having no guide, was perpetually liable to dege* nerate into bombast. This made him pass a foolish to youth the sport of peers and poets: but his having * a very good heart enabled him to support the cle* rical character when he assumed it, first with de"cency, and afterwards with honour."

They who think ill of Young's morality in the early part of his life, may perhaps be wrong; but Tindal could not err in his opinion of Young's warmth and ability in the cause of religion. Tindal used to spend much of his time at All Souls. “The “ other boys,” said the Atheist, “ I can always an“swer, because I always know whence they have *« their arguments, which I have read a hundred

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6 times : but that fellow Young is continually pes“ tering me with something of his own."'* . After all, Tindal and the censurers of Young may be reconcilable. Young might, for two or three years, have tried that kind of life, in which his natural principles would not suffer him to wallow long. If this were so, he has left behind him not only his evidence in favour of virtue, but the potent testimony of experience against vice.

We shall soon see that one of his earliest productions was more serious than what comes from the generality of unfledged paets.

Young perhaps ascribed the good fortune of Addison to the “ Poem to His Majesty,” presented, with a copy of verses, to Somers; and hoped that he also might soar to wealth and honour on wings of the same kind. His first poetical flight was when Queen Anne called up to the House of Lords the sons of the Earls of Northampton and Aylesbury, and added, in one day, ten others to the number of peers. In order to reconcile the people to one, at least, of the new lords, he published, in 1712, “An “ Epistle to the Right Honourable George Lord • Lansdowne.” In this composition the poet pours out his panegyric with the extravagance of a young man, who thinks his present stock of wealth will never be exhausted.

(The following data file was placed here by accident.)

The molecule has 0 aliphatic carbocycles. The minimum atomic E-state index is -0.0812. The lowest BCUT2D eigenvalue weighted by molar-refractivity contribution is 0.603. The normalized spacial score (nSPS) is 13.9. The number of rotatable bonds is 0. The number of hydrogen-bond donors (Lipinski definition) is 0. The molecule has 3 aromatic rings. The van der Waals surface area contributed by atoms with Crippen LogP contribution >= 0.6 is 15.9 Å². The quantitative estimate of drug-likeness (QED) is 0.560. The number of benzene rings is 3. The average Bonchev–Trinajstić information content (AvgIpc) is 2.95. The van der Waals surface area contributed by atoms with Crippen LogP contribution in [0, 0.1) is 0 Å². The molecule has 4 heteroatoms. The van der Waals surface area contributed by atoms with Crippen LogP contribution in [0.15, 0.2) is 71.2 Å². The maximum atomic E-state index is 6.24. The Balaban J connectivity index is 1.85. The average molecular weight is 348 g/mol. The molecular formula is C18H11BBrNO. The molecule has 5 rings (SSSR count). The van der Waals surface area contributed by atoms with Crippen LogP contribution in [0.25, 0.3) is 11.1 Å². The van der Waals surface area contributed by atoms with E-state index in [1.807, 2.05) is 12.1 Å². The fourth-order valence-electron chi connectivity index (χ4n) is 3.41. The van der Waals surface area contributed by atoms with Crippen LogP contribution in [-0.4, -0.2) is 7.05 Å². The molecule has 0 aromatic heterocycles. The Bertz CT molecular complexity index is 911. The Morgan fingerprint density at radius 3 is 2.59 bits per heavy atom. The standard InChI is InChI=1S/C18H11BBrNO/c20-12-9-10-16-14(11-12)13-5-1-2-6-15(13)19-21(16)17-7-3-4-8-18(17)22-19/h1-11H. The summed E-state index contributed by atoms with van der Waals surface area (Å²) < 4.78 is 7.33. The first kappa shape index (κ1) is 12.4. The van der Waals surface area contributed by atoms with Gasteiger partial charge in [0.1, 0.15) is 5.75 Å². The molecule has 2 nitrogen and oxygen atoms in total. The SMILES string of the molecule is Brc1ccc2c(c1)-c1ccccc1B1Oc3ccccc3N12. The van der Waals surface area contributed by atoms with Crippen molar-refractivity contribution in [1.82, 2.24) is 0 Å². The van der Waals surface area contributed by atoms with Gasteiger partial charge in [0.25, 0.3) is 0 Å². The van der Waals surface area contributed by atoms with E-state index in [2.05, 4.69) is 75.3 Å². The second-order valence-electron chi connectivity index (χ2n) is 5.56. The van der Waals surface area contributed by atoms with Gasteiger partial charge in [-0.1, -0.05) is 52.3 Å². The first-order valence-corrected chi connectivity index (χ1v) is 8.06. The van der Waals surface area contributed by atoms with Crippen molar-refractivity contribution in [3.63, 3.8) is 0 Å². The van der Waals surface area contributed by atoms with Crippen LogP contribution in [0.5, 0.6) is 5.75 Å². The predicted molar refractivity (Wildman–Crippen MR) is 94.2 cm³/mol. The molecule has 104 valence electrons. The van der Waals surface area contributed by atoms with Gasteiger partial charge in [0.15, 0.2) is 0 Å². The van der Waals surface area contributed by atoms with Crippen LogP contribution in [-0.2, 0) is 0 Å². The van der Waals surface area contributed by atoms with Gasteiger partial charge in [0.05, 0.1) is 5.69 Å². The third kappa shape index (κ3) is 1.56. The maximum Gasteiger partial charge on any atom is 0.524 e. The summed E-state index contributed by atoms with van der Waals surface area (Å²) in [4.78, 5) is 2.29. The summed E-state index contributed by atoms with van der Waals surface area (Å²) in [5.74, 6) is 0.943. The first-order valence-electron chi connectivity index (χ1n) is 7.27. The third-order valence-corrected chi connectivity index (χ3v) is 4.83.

The poem seems intended also to reconcile the

* Every time I called upon Johnson during the time I was employed in collecting materials for this life, he never suffered me to depart without some such farewell as this: “ Don't forget that rascal Tindal, Sir. Be sure to hang up the Atheist." Aluding to this anecdote, which Johnson had mentioned.

public to the late peace. This is endeavoured to be done by shewing that men are slain in war, and that in peace “harvests wave, and Commerce swells “ her sail.” If this be humanity, for which he meant it; is it politics ? Another purpose of this epistle appears to have been, to prepare the public for the reception of some tragedy he might have in hand. His lordship's patronage, he says, will not let him “ repent his passion for the stage;" and the particular praise bestowed on “Othello” and “ Oroonoko” looks as if some such character as Zanga was even then in contemplation. The af. fectionate mention of the death of his friend Harrison of New College, at the close of this poem, is an instance of Young's art, which displayed itself so'wonderfully some time afterwards in the “ Night “ Thoughts,” of making the public a party in his private sorrow.

Should justice call upon you to censure this poem, it ought at least to be remembered that he did not insert it in his works; and that in the Letter to Curll, as we have seen, he advises its omission. The booksellers, in the late body of English Poetry, should have distinguished what was deliberately rejected by the respective authors.* This I shall be careful to do with regard to Young. “I think,” says he, “ the “ following pieces in four volumes to be the most “ excusable of all that I have written; and I wish less apology was needful for these. As there is no “ recalling what is got abroad, the pieces here re66 published I have revised and corrected, and ren

* Dr. Johnson, in many cases, thought and directed differently.